“There were some misunderstandings when I first arrived in California in 1994, before the embargo was released. Anyway—I’m still fine, I’m here to stay as long as I can. Because I still love the stage.”

As a public figure, Thanh Lan knows that for those who love her music, there’s one thing more than anything else she means to them.

“Actually, it’s my fans who are taking care of my life. When they came to see me, it was them who helped me to live happily, helped me to cope with my life,” she smiles. “You know, my fans, when they meet me, they still say, ‘when we see you, we see Saigon.’”

Leave a Comment

Pills, Teas and Songs

Debby Nguyen’s new book “Pills, Teas, and Songs” is a collection of 11 stories on medicine practices across different cultures and countries, for example, traditional Chinese medicine, traditional Vietnamese medicine (inspired by her own family and heritage), Ayahuasca, indigenous healing practices of the Lakota people, Black midwifery in the US, and more. The book is

Read More »

“Arts for Smiles” Painting & Exhibition Week in the South of Hoi An

Every year typically has a few defining moments, but the past nine months, affected by the coronavirus pandemic have contained so many world-changing, paradigm-shifting developments that it’s getting hard to believe we’re not in a simulation that’s running every possible scenario at once. With a pandemic still raging, waves of social change swelling around the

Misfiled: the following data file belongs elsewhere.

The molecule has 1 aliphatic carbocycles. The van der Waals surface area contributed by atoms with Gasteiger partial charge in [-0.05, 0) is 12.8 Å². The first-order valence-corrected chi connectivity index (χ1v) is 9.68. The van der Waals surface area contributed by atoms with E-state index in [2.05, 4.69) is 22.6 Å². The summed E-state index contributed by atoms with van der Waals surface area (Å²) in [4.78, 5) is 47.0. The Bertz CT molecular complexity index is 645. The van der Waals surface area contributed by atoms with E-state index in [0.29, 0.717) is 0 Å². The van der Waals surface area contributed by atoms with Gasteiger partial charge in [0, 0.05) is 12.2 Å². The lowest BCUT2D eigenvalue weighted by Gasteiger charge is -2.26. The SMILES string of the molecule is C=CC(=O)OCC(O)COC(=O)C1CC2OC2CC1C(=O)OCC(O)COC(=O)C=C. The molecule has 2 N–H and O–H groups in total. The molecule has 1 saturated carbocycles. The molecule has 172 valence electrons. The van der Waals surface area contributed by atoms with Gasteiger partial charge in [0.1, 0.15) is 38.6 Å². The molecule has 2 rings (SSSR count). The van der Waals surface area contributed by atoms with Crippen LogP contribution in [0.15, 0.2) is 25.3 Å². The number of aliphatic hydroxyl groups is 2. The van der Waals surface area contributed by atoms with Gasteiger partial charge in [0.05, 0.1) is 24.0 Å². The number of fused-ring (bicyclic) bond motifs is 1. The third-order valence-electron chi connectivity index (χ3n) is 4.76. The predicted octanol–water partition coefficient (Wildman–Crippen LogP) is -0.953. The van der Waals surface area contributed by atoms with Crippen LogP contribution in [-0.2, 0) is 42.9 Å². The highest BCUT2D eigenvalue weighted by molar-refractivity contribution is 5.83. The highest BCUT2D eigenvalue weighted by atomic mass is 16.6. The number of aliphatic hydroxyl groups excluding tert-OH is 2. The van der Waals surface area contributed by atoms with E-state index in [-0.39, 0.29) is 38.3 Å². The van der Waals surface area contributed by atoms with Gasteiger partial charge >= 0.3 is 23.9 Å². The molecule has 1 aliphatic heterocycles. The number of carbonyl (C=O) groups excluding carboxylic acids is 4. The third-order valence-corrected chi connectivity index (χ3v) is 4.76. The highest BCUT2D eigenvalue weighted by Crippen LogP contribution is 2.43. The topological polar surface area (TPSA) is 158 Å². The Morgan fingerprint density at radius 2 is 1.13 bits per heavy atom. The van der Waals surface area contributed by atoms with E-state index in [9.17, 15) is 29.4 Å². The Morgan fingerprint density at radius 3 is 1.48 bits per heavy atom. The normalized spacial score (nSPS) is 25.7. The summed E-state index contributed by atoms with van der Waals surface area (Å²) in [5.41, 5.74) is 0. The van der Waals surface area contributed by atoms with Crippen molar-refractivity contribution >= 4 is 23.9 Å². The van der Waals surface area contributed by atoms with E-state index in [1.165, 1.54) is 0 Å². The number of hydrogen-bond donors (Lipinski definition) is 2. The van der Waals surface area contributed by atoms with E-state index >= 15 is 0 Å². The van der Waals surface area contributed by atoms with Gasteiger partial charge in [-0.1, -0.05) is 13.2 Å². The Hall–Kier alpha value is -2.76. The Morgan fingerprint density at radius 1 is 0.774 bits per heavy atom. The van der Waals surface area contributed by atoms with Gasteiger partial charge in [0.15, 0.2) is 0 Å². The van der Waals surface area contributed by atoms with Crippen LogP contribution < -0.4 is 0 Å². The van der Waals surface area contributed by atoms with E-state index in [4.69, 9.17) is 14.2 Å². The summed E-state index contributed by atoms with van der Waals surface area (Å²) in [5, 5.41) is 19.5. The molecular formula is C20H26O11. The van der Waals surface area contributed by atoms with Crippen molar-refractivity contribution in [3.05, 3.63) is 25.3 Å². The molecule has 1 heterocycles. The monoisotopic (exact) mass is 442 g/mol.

Read More »

CH House

The house is designed for three family generations who wanted to create a harmonious space in the hectic city (Hanoi) in order to enhance traditional  family life. The site of the house is a typical plot for long and narrow local tube houses; with CH house the dimensions are –  4,2 m  wide by 35

Read More »

Shared Knowledge

The spirit of connectedness and increased knowledge for increased knowledge sharing that animates UpLearn “Never let a good crisis go to waste,” goes the now-famous quote by former Obama advisor Rahm Emanuel. The quote seems tailored to this moment, this very one where “crisis” seems to be in abundance. The rest of it—well, where might

Read More »

Electric Youth

Oi speaks to Celine Ventalon about Miha Bodytec and EMS training in Saigon What is Electric Muscle Stimulator (EMS)?Electrical Muscle Stimulation (EMS) training is a full-body workout that originally comes from a physiotherapy and combines a ‘free will contraction’ through an exercise and an external stimulus from an EMS device. This high-intense whole-body workout uses

Read More »

Nước Mắm

Dedicated to my tenacious bà ngoại (grandma) Text by Emili N. Lok I am a 13-year-old Vietnamese-American living in NYC. I’m also a boba lover, a Korean drama watcher, and a self-proclaimed spice food maniac. I’m currently a 7th grade student and wrote this story to feel more connected to the Vietnamese side of my

Read More »